The Wednesday AccrualNet Post (8-1-12): Encouraging Data from Study Testing Use of Social Media for Recruitment
Originally posted by: Ellen Richmond, AccrualNet Co-Moderator, on the former AccrualNet site on August 3, 2012.
After so much speculation about the potential of web-based recruitment approaches, it is good to see that studies that have evaluated internet and social media strategies for clinical trial accrual are emerging in the literature. Check out an interesting article by Fenner et al in a recent issue of Journal of Medical Internet Research * (soon to be included among the AccrualNet resource pages). The Australian researchers assessed the feasibility of using targeted advertising on Facebook to recruit young females (16-25 years old) from Victoria, Australia to participate in a health study by placing an ad from May to September 2010. If a woman clicked on the ad, she was redirected to the study website and could get more information about the study by providing her contact information online. A researcher would then contact her, screen her for eligibility and ask her to complete a health survey (with privacy protection) either in person or online. The authors reported that 551 young women responded, of whom 426 agreed to participate, and of those, 278 completed the survey (139 at the study site and 139 remotely). Older age, more education, and higher body mass index were factors associated with participation. With the average cost for advertising per compliant participant was US $20, this approach was considered to be highly cost effective. These results support the potential of using social media technologies to recruit young women in health research in urban and non-urban communities. The article provides detailed cost-effectiveness and logistical information. If you are using social media and web-based recruitment tactics, consider publishing your results or sharing your experience on AccrualNet Conversations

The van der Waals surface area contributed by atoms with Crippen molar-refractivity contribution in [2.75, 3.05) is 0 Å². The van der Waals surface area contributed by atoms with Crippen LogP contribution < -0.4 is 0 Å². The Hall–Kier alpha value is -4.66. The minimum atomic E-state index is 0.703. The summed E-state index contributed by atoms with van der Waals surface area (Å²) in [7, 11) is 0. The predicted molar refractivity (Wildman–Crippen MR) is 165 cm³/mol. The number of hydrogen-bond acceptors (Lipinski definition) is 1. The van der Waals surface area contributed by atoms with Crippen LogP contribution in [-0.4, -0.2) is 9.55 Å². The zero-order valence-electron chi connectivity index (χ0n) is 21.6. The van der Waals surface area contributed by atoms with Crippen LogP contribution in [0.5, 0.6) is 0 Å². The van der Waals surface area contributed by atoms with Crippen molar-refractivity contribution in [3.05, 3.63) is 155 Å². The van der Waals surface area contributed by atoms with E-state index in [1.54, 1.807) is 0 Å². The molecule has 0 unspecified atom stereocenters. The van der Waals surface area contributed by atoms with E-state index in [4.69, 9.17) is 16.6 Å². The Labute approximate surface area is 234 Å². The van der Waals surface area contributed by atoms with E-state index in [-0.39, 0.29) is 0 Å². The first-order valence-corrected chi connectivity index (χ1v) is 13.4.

*J Med Internet Res 2012;14(1):e20)